Happy Father’s Day on a Wreck-Free Sunday

Happy day to all you (other) fathers and dads out there. I will be going out to have a late lunch/early dinner with the kids who still remain in this country after I do the blog, so I will probably be cutting this short.

On the Wide 5 to early Ford spindle adaptor, I did some preliminary stress calculations and the only Al alloy that would not fail in use after a couple of years costs like $200 each for a hunk of billet big enough to use for the adaptor, or I can change the design so that instead of being structural the adaptor just fills space between the bearings in the Wide 5 hub and the Ford spindle and the cost of the billets goes down to $50 for the pair or $25 each. That’s a huge cost saving at a weight increase of about 2 ounces or just over 0.1 pounds. So, the inside diameter of the new design adaptor goes from the OD of the grease seal run with a step to the ID of the Ford inner bearing (1.189″) that runs cylindrical to the shoulder for the Ford outer bearing (about 3″ in length) then a step down to the ID of the Ford outer bearing (0.75″) that runs two threads up the threaded area of the Ford spindle (another 1″ for a total of 4″ from the inner bearing shoulder) and goes straight out to the size of the spindle washer on the spindle nut kit, then it tapers out to the outside of the outside bearing of the Wide 5 hub next to the washer and lock nut on the adaptor (4.6″ from the inner bearing shoulder) then straight out to the end of the adaptor at 0.250″ wall thickness so it doesn’t fail at the threads (1.375″ ID). I have been looking at other Wide 5 spindles on the market and not all of them are the nearly 7″ from spindle face to the end of the threads that the initial drawing I looked at implied. The original design was from the late 1930s/early ’40s and used double locknuts to retain the bearings on the spindle, while modern usage is to use a single nut that locks to a tabbed washer via machine screws in the outer face of the nut. So on these hubs from the inside out you got outer bearing, then a tabbed washer to keep any torques from the bearing trying to undo the spindle nut, then the spindle nut, then another tabbed washer with slots that small screws go through that screw into the spindle nut to prevent the spindle nut from coming loose. The older design was bearing, tabbed washer, spindle nut, tabbed washer, second spindle nut, then enough clean threads so that you got a good accurate torque value on that second nut. Now I only have to leave enough threads that the one nut has a good torque value. So shorter adaptor and I made up the couple of ounces I added by reducing the ID of the adaptor so that it only acts as a spacer rather than a structural member. I win (for some values of “win”).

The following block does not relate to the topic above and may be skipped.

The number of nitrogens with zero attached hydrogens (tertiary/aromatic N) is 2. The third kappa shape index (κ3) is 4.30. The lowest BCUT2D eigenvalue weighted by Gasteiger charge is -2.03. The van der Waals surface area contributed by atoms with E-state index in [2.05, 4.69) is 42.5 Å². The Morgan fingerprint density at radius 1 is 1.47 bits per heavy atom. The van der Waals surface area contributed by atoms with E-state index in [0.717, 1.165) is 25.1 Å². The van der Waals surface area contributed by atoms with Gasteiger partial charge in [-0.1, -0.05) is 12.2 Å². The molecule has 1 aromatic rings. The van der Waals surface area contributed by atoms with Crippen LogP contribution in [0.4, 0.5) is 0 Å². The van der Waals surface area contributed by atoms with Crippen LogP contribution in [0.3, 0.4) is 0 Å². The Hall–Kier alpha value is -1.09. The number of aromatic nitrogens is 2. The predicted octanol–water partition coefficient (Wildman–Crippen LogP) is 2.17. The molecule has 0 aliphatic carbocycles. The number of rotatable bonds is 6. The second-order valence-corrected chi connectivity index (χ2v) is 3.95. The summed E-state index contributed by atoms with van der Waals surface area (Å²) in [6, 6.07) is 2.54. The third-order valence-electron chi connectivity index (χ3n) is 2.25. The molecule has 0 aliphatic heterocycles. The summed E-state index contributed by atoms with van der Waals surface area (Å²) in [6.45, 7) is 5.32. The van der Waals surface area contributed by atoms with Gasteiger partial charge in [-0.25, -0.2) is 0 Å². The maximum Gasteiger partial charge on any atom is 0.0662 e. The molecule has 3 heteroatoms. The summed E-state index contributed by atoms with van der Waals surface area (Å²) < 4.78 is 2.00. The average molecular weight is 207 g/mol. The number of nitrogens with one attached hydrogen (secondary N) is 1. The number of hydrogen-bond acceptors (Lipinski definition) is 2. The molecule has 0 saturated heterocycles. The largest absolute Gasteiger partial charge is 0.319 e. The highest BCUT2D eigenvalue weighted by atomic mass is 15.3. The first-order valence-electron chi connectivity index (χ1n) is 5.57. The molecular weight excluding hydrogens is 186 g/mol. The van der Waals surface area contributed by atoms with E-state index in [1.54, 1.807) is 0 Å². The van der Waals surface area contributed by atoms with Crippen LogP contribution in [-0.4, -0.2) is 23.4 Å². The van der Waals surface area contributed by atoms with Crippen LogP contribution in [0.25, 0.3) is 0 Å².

On the way to the Solstice Service last night I had a stitch let loose from my neck rather suddenly, as in it felt like I had been hit on the back of my neck and I felt/heard a “thunk” when it let go. Now that I have had some sleep I have a smidge more range of motion in my neck and a tiny bit less discomfort at the end of my range of motion than I did before the stitch let loose. Still that was a disconcerting way for a stitch to go away. It was doubly so as I was crossing the street when it let go.

And my ride to Father’s Day dinner will be here shortly, so I have to quit running on at the keyboard now.

PSA, Opus the dad Poet

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